Trust between team members is a prerequisite to develop our ability to talk about our mistakes, and to develop our ability to learn from those mistakes. This foundation for effective teams is also covered in this article: The Five Dysfunctions of a Team.

Social capital

Margaret introduce the notion of social capital with:

“The dynamic between people is what brings organization to life.”

She explains the importance of the time spent together at work, during breaks or lunch. She gives an example of the decision to synchronize breaks in a call center that dramatically improved the performance.

Interruptions

If some time needs to be dedicated to interactions between people, quite time needs to be organized to allow concentration. I already covered this topic in a previous article: Let us Code. One of the example given is a scientific study that shows the danger of multitasking. People are shown a video recording – in a typical news channel format – of a CEO explaining the strategy of a company. People are told to focus their attention to the sequence as there will be some questions to answer after that. They have been asked to give their opinion about the strategy… And if they were able to remember some information, together with not relevant ones about weather, stock quotes, other news alerts, that were displayed on the multiple banners… They were totally unable to criticize the strategy. The conclusion of the study was that multitasking prevents us to think. Quite scary if we think about who are the people addicted to multitasking in organizations.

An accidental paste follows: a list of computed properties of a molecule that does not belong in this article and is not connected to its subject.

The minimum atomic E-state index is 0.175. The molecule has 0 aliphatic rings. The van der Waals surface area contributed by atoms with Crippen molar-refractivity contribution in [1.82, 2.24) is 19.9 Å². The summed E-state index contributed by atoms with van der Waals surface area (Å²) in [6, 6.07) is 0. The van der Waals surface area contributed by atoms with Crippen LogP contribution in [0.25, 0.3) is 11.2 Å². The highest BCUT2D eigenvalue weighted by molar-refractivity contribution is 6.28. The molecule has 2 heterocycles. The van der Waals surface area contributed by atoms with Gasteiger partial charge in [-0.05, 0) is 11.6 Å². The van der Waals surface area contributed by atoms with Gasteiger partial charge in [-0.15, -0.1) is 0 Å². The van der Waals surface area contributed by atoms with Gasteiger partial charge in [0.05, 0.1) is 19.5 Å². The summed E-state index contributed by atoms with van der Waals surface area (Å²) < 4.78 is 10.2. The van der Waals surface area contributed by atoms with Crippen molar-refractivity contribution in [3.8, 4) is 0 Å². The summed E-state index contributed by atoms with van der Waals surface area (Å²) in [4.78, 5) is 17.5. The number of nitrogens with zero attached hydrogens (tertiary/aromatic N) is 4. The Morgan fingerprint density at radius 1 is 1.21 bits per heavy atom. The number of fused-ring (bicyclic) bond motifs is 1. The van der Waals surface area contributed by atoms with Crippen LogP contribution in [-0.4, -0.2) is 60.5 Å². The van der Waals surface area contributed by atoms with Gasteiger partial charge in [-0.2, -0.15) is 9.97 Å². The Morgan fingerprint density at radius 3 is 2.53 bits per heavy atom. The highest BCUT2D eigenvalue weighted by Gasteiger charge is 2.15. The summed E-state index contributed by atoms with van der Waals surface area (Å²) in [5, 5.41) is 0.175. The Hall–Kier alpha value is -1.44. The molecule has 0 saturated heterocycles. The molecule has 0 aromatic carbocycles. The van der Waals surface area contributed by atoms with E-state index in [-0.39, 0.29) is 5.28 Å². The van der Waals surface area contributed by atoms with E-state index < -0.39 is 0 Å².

Rest

The author also quotes other studies on work day duration (more than 11 hours a day lead to depression) or necessity for the brain to rest at least for 7 or 8 hours a day (less lead to reducing the ability to think).

Leadership

Margaret explains the Pygmalion effect: expect great things, and they will more probably happen. This reminds us the importance to define ambitious goals, and to believe in the ability of people to reach those goals.

She encourages also to get rid of silos, and to empower people, to accept that leadership needs to be fluid, linked to skills and not to titles and ranks… Title and ranks could lead a part of the people (unfortunately the majority) to think that they are not good enough… And the Pygmalion effect will play in a bad way.

She recommends to people to choose to make some space for their contribution, even if it’s not their job or their role, just because it’s their life.

The author also gives the example of check lists, that reduced by a third mortality in hospitals as a way to take the power from a few to empower the many. This has been covered in another article: Black Box.

When we accept that there are talented people everywhere, people will think not only about the work to be done, but why we need to do it, and how to do it.

When you have done what is needed, Ask yourself what one more thing you could do to make those people happy?

A book to read (or to listen) and you could start with a TED conference given by the author:

Margaret-Heffernan-TED-Talks

La photo d’entête est de Ryan McGuire.

Let us code!

I started this article a long time ago. And that’s a comment from a person I work with that triggered the sense of urgency to contribute to solve this problem. He said:

Stop interrupting us! Let us code!

I became sensitive to interruptions when I discovered the Pomodoro method, subject that I covered in this article.

I experimented that, when I was able to focus on one thing, I was extremely efficient. Though, I tried to influence people in teams I worked with to preserve periods of time without interruption.

People easily identify others as interruption sources. It is usually something easy to cover with a team to find agreements to stop the interruption flows and stop the downside of them.